2) Speaking of Committees, we understand the appointment wasn’t made with respect to the Buttertart committee so the search for a community member to work with two members of Council and two BIA reps continues.
3) Council also considered a staff report titled “Council Committee Review”. This report focused on combining meetings, reviewing meeting times (day and time of day), reducing the number of committees, staff attendance and overtime, Rogers capacity to broadcast, etc. One councillor spoke to the fact that the report appeared staff centric; meaning it was heavily focused on staff entitlement to overtime and being inconvenienced versus driving more effective meetings or having an improved process to achieve better decision making. It was suggested that the comprehensive report be broken down into smaller pieces and a more detailed review will likely begin at the upcoming General Committee meeting later this month.
4) There was lengthy discussion on the Annual Fire Permit Fee suggested at $50. After much debate Council amended the motion and settled in on $25 in recognition of our poor economic health.
5) Staff also served up a Clean Yards and Anti-Dumping By-Law, which with it accompanied the potential for a $500 fine. Council again thought this was excessive and like Wal-Mart, they chose to roll back the price/fine to $100.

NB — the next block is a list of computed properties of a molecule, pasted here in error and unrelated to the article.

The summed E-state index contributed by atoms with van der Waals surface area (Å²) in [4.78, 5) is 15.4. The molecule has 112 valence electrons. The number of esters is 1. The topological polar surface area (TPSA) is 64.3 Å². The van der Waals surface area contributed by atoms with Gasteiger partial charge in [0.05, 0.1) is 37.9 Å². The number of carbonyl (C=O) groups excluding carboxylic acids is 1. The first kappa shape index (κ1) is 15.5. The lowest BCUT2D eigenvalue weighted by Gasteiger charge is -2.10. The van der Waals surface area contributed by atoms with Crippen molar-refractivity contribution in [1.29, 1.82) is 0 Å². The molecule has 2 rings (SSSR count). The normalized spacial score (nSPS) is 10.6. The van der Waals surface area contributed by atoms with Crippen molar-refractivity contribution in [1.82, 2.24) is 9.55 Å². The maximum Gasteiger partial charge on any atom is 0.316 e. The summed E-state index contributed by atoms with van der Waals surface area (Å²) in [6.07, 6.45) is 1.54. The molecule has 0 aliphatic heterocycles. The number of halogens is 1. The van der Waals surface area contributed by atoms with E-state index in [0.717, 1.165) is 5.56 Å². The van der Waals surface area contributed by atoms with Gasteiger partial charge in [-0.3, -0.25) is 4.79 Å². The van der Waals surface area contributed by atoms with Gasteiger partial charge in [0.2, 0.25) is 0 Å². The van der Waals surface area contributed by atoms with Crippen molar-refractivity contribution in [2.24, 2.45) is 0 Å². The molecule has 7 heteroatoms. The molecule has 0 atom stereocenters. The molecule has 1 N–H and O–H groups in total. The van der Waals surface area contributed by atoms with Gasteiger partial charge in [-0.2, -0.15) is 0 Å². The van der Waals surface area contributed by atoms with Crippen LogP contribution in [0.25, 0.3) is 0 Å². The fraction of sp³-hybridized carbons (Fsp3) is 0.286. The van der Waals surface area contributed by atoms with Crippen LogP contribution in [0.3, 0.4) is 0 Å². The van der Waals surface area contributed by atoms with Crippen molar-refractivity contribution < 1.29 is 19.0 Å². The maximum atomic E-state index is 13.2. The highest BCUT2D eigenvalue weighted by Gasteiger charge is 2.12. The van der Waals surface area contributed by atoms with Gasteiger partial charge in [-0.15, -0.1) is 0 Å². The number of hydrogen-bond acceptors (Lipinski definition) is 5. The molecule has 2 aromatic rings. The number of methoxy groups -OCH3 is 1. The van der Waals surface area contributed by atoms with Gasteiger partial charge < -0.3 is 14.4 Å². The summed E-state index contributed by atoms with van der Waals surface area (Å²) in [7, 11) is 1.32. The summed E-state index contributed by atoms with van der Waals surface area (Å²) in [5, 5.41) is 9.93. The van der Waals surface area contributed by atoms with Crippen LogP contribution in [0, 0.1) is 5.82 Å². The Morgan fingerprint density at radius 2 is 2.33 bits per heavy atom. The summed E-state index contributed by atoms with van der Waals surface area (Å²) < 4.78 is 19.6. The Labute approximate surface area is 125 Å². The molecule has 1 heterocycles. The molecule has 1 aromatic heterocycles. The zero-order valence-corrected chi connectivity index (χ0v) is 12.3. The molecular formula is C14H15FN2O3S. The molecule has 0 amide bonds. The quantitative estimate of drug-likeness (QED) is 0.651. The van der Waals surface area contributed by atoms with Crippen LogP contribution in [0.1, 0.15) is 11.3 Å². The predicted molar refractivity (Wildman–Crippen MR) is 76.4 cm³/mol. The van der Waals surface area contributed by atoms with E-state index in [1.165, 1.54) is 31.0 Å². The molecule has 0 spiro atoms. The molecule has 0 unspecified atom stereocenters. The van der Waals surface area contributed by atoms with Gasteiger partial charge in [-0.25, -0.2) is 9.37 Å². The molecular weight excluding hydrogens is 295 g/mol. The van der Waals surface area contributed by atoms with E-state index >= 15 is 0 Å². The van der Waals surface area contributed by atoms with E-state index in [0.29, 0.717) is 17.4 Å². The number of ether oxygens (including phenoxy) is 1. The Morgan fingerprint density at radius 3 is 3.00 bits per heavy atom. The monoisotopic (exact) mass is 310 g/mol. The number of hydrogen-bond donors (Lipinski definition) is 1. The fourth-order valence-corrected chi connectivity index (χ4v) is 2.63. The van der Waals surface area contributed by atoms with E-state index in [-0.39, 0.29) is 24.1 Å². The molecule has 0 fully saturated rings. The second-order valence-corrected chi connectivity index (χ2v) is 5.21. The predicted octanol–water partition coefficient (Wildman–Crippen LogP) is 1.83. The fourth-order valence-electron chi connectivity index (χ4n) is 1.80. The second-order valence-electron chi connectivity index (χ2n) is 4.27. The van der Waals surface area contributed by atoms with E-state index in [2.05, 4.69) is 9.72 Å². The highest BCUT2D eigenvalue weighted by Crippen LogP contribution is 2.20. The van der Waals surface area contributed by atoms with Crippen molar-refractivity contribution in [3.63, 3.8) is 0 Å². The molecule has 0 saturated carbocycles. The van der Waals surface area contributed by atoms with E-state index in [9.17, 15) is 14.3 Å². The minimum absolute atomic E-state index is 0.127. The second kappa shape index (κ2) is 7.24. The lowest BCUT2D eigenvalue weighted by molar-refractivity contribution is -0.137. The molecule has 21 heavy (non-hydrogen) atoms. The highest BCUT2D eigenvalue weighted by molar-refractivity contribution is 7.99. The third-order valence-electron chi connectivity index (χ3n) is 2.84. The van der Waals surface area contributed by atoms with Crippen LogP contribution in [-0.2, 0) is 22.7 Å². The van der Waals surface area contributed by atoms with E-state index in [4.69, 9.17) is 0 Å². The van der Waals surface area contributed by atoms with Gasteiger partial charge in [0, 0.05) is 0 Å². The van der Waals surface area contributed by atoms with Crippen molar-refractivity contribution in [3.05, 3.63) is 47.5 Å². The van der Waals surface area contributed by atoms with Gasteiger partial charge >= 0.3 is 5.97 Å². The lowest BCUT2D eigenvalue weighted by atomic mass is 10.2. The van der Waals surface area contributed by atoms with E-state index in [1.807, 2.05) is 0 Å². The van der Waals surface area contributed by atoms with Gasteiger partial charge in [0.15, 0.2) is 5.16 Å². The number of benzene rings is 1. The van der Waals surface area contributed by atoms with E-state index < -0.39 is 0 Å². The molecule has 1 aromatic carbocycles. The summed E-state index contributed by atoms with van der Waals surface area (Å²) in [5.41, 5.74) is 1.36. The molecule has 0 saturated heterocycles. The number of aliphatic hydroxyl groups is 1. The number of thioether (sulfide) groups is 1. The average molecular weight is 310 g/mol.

6) A Dashboard was presented to Council in first draft. The idea is to measure those things that are important so that Council stays true to its stated objectives. While it was heavily weighted on the financial side, it lacked some obvious measures such as staff headcount per 1000 citizens, property values, new job growth, debt per capita, and my favourite, “customer satisfaction”.
To gauge Customer Satisfaction the town should survey the residents and ask questions such as:
a) I receive good value for the property taxes I pay
b) I’m satisfied with town communications
c) My elected officials have a solid plan to drive growth
d) I feel local government is transparent
Like the weather, there’s some sunshine and rain in this report. We remain concerned with the overly ambitious agenda. If you want to win like the Toronto Blue Jays, it starts with having the best talent, a focused/doable plan, and flawless execution with virtually no errors.
Roy Ellis on behalf of Midlandcommunity.ca